Emergent (Sensory Music)
By: Vinnie Apicella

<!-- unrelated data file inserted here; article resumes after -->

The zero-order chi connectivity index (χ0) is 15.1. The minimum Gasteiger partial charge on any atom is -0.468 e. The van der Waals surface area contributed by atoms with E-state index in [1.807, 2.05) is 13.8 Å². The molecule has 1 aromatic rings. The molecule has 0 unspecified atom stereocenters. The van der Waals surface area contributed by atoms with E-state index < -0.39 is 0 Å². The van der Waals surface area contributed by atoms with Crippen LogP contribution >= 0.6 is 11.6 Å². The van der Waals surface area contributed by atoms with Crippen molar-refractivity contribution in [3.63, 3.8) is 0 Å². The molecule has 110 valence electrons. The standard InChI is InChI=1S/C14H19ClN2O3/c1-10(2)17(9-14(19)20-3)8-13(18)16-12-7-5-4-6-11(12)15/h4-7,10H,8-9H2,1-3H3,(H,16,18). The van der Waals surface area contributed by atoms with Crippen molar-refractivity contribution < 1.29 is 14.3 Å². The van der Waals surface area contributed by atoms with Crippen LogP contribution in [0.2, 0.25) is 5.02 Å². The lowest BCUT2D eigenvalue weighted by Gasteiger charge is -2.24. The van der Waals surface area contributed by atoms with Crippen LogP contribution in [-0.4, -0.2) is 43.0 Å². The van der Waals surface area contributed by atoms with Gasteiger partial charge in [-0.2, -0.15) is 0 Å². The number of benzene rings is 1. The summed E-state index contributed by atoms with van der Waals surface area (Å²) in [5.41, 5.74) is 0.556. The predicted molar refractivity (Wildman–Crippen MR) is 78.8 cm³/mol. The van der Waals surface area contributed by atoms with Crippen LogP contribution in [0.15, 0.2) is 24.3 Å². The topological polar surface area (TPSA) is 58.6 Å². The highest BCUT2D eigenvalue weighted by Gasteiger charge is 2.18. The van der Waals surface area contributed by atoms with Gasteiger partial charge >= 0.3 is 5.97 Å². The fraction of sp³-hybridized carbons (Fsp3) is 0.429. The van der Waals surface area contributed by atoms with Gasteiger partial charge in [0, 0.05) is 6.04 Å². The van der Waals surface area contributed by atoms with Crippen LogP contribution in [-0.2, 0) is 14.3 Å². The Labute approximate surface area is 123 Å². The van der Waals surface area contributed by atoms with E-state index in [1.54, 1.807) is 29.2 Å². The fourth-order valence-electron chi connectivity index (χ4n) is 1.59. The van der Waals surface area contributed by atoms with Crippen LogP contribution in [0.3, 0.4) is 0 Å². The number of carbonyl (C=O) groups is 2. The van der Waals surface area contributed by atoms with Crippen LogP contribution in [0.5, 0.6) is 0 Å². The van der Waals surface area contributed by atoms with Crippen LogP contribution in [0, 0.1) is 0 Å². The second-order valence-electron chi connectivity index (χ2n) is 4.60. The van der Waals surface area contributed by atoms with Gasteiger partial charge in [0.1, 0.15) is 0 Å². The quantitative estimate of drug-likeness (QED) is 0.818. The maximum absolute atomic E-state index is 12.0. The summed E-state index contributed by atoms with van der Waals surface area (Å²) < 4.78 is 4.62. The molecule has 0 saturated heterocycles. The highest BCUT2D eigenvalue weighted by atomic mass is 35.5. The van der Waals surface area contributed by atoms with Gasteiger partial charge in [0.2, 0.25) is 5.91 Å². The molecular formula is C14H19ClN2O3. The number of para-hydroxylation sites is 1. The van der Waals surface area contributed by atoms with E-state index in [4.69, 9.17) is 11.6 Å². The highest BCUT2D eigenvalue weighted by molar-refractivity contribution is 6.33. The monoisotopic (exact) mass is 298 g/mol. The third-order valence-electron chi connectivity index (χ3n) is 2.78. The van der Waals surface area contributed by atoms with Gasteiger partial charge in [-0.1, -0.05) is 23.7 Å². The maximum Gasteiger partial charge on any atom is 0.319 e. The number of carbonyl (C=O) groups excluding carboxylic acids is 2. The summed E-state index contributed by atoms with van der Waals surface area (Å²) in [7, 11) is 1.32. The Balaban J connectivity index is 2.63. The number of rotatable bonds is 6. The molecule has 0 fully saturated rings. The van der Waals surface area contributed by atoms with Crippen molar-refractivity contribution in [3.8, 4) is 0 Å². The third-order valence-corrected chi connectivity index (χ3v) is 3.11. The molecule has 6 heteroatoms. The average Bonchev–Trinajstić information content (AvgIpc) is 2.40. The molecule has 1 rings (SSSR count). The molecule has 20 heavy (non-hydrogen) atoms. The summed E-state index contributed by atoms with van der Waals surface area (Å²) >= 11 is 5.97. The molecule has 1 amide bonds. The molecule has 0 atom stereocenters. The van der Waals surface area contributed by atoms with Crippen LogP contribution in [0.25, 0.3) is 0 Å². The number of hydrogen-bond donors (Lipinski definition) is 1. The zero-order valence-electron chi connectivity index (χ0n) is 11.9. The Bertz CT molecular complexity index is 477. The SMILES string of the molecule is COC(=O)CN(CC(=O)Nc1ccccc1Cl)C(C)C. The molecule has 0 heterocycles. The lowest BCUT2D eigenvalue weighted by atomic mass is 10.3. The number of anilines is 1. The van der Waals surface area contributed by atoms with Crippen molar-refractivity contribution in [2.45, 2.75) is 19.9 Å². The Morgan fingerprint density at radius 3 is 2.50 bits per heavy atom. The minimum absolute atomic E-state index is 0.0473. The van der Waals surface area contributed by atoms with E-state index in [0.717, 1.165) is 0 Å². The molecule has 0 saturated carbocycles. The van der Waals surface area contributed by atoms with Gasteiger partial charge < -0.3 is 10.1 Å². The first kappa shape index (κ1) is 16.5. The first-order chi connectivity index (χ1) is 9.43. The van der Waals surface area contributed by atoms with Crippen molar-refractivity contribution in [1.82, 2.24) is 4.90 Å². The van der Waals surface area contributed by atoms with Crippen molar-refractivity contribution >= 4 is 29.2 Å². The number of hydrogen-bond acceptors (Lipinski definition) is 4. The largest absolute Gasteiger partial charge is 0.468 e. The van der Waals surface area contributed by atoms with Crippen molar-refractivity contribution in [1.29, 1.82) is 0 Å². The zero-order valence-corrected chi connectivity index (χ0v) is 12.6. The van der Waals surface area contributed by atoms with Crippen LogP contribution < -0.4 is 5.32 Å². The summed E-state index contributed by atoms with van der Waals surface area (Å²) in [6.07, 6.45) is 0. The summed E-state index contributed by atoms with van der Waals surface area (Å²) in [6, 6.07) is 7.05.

There was something that struck me as I read along the press release while listening to GK's second all instrumental. Sean Malone, bass and stick man -- "stick" operating much as would the bass or guitar, only the strings are tapped, not plucked, to achieve a more percussive and broader sound -- and we'll call him "Project Manager" here, as rightful organizer of the latest GK collaboration, only don't suggest it's only a "project--" A noteworthy piece of description from Malone followed: "There is structure similar to vocal music where you expect verses and choruses, though the verses are through-composed solo sections, and choruses retain an integrated melodic framework--" Ah, simple then. Let's do instrumental music and give more headway to the instrumentation. Okay, then strike the equal balance of technical tactics from within, so as to justify an all-instrumental performance in the first place-- Sounds easy but then why aren't more bands doing it? We all know they could play, why not pull in the reigns, pattern the playing to the song, and save the solos for scenery? But then are we still doing Progressive music? Anyway, "Emergent" initiates the discussion firstly, and all throughout the eight tracks, that are of a generally mid-range to slow variety, and answer themselves in a usually systematic way -- but then when we're running rates of six to eight and beyond, there's only so many places to duck under. "Arsis" is a mild intro track which leads into "Muttersprache," a mixed bag all its own; beginning with bludgeoning guitar riffs and siren-like harmonics, it soon avails to a quieter lull of keys and progressive effects. "A Shaman's Whisper" starts similarly with choppy riffs and offbeat drumming, while the solo plays above and next thing, you're rising like a bird in flight for one of the more convoluted guitar tracks on the disc. It's also one of more melodically crafted pieces that's both tranquil and troublesome and also noteworthy in marking the first grouping of the former band Cynic for which Malone once played bass. For a good example of the previously mentioned Stick instrument, track five, a "live" version of "Grace" features Malone and his instrument of choice for a beautifully presented song that holds up surprisingly well till the faucet drip effect becomes too much to handle four or five minutes later and next-- "The Brook The Ocean" seems to follow the grammatically poor character of the title; featuring an early indication of jazzed up Prog-rock, it soon slowly gives way to an undersea speak sound alike by way of amplified bass thump that again yields to the returning utility man Malone, donning bass, guitar, keys, and loop effects for this disquieting example of untypical limb stretching. Such continues further on for the eighth and final, "Singing Deep Mountain," where the full ensemble of guests return to raise the stakes again for this tranquil and trippy exodus that collects momentum as it gathers steam, reshaping and restarting itself at two or three minute intervals, here, closing out in a rising crescendo of mass continuum. It's always touch and go it seems with the many Progressive music projects that come and go these days. The fact their last self-titled did in excess of 12 grand's not a small achievement; I haven't heard it but it featured similar but different contributing musicians from the perfect pitch community, but I can definitely suggest this one's more rambunctious than most, and finds a flood of different styles competing for attention off and again, giving the extra boost of excitability factor that's quickly shorn by slimmer margined solo-ism techniques. Features: Bill Bruford, Jim Matheos, Paul Masvidal, Jason Gobel, Steve Hackett, and Sean Reinert.
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